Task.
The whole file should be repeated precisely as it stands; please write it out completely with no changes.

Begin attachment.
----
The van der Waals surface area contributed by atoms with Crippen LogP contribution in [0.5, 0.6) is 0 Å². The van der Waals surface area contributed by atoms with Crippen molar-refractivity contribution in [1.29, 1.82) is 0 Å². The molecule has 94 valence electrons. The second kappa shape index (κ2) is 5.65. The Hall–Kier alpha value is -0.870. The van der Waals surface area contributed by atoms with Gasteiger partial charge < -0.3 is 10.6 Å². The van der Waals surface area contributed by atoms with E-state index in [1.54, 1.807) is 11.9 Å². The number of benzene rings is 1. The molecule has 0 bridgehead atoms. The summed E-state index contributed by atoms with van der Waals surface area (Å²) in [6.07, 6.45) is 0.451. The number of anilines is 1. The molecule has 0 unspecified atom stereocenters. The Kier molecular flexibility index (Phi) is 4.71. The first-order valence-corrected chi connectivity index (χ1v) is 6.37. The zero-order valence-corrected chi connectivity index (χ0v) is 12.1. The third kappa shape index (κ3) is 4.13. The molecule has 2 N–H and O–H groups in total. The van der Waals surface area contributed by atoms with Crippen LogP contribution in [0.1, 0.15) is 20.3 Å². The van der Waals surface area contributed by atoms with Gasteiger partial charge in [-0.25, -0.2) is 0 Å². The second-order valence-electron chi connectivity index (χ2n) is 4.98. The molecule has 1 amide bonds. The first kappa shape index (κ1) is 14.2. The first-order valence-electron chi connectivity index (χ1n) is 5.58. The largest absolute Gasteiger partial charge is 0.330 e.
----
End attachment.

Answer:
The van der Waals surface area contributed by atoms with Crippen LogP contribution in [0.5, 0.6) is 0 Å². The van der Waals surface area contributed by atoms with Crippen molar-refractivity contribution in [1.29, 1.82) is 0 Å². The molecule has 94 valence electrons. The second kappa shape index (κ2) is 5.65. The Hall–Kier alpha value is -0.870. The van der Waals surface area contributed by atoms with Gasteiger partial charge < -0.3 is 10.6 Å². The van der Waals surface area contributed by atoms with E-state index in [1.54, 1.807) is 11.9 Å². The number of benzene rings is 1. The molecule has 0 bridgehead atoms. The summed E-state index contributed by atoms with van der Waals surface area (Å²) in [6.07, 6.45) is 0.451. The number of anilines is 1. The molecule has 0 unspecified atom stereocenters. The Kier molecular flexibility index (Phi) is 4.71. The first-order valence-corrected chi connectivity index (χ1v) is 6.37. The zero-order valence-corrected chi connectivity index (χ0v) is 12.1. The third kappa shape index (κ3) is 4.13. The molecule has 2 N–H and O–H groups in total. The van der Waals surface area contributed by atoms with Crippen LogP contribution in [0.1, 0.15) is 20.3 Å². The van der Waals surface area contributed by atoms with Gasteiger partial charge in [-0.25, -0.2) is 0 Å². The second-order valence-electron chi connectivity index (χ2n) is 4.98. The molecule has 1 amide bonds. The first kappa shape index (κ1) is 14.2. The first-order valence-electron chi connectivity index (χ1n) is 5.58. The largest absolute Gasteiger partial charge is 0.330 e.